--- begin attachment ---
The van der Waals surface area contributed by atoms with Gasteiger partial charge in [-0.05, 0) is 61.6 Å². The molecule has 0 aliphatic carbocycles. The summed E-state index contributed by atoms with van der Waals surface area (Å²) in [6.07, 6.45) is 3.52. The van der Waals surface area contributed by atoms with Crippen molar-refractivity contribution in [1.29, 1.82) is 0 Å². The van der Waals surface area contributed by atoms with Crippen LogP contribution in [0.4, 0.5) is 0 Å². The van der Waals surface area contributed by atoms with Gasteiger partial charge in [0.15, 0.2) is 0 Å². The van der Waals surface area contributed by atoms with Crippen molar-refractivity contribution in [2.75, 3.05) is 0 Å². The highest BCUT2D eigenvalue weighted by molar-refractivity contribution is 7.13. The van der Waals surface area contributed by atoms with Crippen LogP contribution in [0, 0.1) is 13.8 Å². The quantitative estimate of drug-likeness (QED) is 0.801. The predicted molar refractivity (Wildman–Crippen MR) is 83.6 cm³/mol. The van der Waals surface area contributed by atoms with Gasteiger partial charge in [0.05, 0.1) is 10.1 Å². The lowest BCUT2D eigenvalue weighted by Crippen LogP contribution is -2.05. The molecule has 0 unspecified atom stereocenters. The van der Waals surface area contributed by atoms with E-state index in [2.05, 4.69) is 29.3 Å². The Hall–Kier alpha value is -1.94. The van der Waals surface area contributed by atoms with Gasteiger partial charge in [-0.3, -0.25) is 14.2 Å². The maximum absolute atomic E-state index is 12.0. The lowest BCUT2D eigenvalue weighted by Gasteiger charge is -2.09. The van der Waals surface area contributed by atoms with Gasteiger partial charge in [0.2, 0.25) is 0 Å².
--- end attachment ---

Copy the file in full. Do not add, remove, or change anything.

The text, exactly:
The van der Waals surface area contributed by atoms with Gasteiger partial charge in [-0.05, 0) is 61.6 Å². The molecule has 0 aliphatic carbocycles. The summed E-state index contributed by atoms with van der Waals surface area (Å²) in [6.07, 6.45) is 3.52. The van der Waals surface area contributed by atoms with Crippen molar-refractivity contribution in [1.29, 1.82) is 0 Å². The van der Waals surface area contributed by atoms with Crippen LogP contribution in [0.4, 0.5) is 0 Å². The van der Waals surface area contributed by atoms with Gasteiger partial charge in [0.15, 0.2) is 0 Å². The van der Waals surface area contributed by atoms with Crippen molar-refractivity contribution in [2.75, 3.05) is 0 Å². The highest BCUT2D eigenvalue weighted by molar-refractivity contribution is 7.13. The van der Waals surface area contributed by atoms with Crippen LogP contribution in [0, 0.1) is 13.8 Å². The quantitative estimate of drug-likeness (QED) is 0.801. The predicted molar refractivity (Wildman–Crippen MR) is 83.6 cm³/mol. The van der Waals surface area contributed by atoms with Gasteiger partial charge in [0.05, 0.1) is 10.1 Å². The lowest BCUT2D eigenvalue weighted by Crippen LogP contribution is -2.05. The molecule has 0 unspecified atom stereocenters. The van der Waals surface area contributed by atoms with E-state index in [2.05, 4.69) is 29.3 Å². The Hall–Kier alpha value is -1.94. The van der Waals surface area contributed by atoms with Gasteiger partial charge in [-0.3, -0.25) is 14.2 Å². The maximum absolute atomic E-state index is 12.0. The lowest BCUT2D eigenvalue weighted by Gasteiger charge is -2.09. The van der Waals surface area contributed by atoms with Gasteiger partial charge in [0.2, 0.25) is 0 Å².